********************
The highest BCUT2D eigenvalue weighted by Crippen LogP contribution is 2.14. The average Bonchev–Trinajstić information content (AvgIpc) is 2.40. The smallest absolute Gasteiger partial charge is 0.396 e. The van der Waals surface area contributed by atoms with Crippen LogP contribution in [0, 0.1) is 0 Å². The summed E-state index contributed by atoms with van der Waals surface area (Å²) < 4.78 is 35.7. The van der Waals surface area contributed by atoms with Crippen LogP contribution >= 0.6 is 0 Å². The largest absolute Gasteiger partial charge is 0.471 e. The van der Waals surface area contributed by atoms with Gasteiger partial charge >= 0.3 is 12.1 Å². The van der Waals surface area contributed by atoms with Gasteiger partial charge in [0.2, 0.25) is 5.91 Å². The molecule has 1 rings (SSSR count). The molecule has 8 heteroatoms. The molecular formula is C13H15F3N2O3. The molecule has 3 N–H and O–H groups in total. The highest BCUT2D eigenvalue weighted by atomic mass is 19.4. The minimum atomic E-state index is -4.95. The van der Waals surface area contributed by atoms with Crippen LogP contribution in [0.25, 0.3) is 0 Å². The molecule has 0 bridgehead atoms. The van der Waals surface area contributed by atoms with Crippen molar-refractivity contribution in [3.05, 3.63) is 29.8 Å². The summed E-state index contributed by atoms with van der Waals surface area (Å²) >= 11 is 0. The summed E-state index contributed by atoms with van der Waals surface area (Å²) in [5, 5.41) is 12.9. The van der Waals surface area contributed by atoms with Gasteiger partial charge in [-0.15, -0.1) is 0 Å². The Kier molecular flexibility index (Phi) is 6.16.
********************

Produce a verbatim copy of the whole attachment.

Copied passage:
The highest BCUT2D eigenvalue weighted by Crippen LogP contribution is 2.14. The average Bonchev–Trinajstić information content (AvgIpc) is 2.40. The smallest absolute Gasteiger partial charge is 0.396 e. The van der Waals surface area contributed by atoms with Crippen LogP contribution in [0, 0.1) is 0 Å². The summed E-state index contributed by atoms with van der Waals surface area (Å²) < 4.78 is 35.7. The van der Waals surface area contributed by atoms with Crippen LogP contribution >= 0.6 is 0 Å². The largest absolute Gasteiger partial charge is 0.471 e. The van der Waals surface area contributed by atoms with Gasteiger partial charge >= 0.3 is 12.1 Å². The van der Waals surface area contributed by atoms with Gasteiger partial charge in [0.2, 0.25) is 5.91 Å². The molecule has 1 rings (SSSR count). The molecule has 8 heteroatoms. The molecular formula is C13H15F3N2O3. The molecule has 3 N–H and O–H groups in total. The highest BCUT2D eigenvalue weighted by atomic mass is 19.4. The minimum atomic E-state index is -4.95. The van der Waals surface area contributed by atoms with Crippen LogP contribution in [0.25, 0.3) is 0 Å². The molecule has 0 bridgehead atoms. The van der Waals surface area contributed by atoms with Crippen molar-refractivity contribution in [3.05, 3.63) is 29.8 Å². The summed E-state index contributed by atoms with van der Waals surface area (Å²) >= 11 is 0. The summed E-state index contributed by atoms with van der Waals surface area (Å²) in [5, 5.41) is 12.9. The van der Waals surface area contributed by atoms with Gasteiger partial charge in [-0.15, -0.1) is 0 Å². The Kier molecular flexibility index (Phi) is 6.16.